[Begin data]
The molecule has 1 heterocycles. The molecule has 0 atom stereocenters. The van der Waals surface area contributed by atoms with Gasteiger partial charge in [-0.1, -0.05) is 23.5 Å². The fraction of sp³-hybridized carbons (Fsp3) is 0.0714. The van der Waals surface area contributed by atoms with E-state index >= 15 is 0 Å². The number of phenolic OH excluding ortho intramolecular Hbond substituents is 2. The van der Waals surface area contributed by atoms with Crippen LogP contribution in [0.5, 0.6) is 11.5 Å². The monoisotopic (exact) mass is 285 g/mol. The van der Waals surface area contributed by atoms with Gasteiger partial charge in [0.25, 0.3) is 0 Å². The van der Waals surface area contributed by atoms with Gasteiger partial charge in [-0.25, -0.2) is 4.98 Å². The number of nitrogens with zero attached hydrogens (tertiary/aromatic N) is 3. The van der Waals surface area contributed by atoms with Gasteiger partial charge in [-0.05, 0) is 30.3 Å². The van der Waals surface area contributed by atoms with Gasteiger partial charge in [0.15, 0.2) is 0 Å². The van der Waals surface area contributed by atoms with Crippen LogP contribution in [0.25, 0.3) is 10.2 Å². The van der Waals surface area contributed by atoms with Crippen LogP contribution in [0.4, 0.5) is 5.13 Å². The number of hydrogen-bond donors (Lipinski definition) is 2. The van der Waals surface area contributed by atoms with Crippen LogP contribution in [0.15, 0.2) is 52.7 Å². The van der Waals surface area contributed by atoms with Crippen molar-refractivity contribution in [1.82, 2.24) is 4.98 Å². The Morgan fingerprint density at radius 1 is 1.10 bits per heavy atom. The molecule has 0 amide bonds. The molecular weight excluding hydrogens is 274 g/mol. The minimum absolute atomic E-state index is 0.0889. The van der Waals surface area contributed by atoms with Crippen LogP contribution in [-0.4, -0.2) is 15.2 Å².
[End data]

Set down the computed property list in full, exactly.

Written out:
The molecule has 1 heterocycles. The molecule has 0 atom stereocenters. The van der Waals surface area contributed by atoms with Gasteiger partial charge in [-0.1, -0.05) is 23.5 Å². The fraction of sp³-hybridized carbons (Fsp3) is 0.0714. The van der Waals surface area contributed by atoms with E-state index >= 15 is 0 Å². The number of phenolic OH excluding ortho intramolecular Hbond substituents is 2. The van der Waals surface area contributed by atoms with Crippen LogP contribution in [0.5, 0.6) is 11.5 Å². The monoisotopic (exact) mass is 285 g/mol. The van der Waals surface area contributed by atoms with Gasteiger partial charge in [0.25, 0.3) is 0 Å². The van der Waals surface area contributed by atoms with Gasteiger partial charge in [-0.25, -0.2) is 4.98 Å². The number of nitrogens with zero attached hydrogens (tertiary/aromatic N) is 3. The van der Waals surface area contributed by atoms with Gasteiger partial charge in [-0.05, 0) is 30.3 Å². The van der Waals surface area contributed by atoms with Gasteiger partial charge in [0.15, 0.2) is 0 Å². The van der Waals surface area contributed by atoms with Crippen LogP contribution in [0.25, 0.3) is 10.2 Å². The van der Waals surface area contributed by atoms with Crippen LogP contribution in [0.4, 0.5) is 5.13 Å². The number of hydrogen-bond donors (Lipinski definition) is 2. The van der Waals surface area contributed by atoms with Crippen LogP contribution in [0.15, 0.2) is 52.7 Å². The van der Waals surface area contributed by atoms with Crippen molar-refractivity contribution in [1.82, 2.24) is 4.98 Å². The Morgan fingerprint density at radius 1 is 1.10 bits per heavy atom. The molecule has 0 amide bonds. The molecular weight excluding hydrogens is 274 g/mol. The minimum absolute atomic E-state index is 0.0889. The van der Waals surface area contributed by atoms with Crippen LogP contribution in [-0.4, -0.2) is 15.2 Å².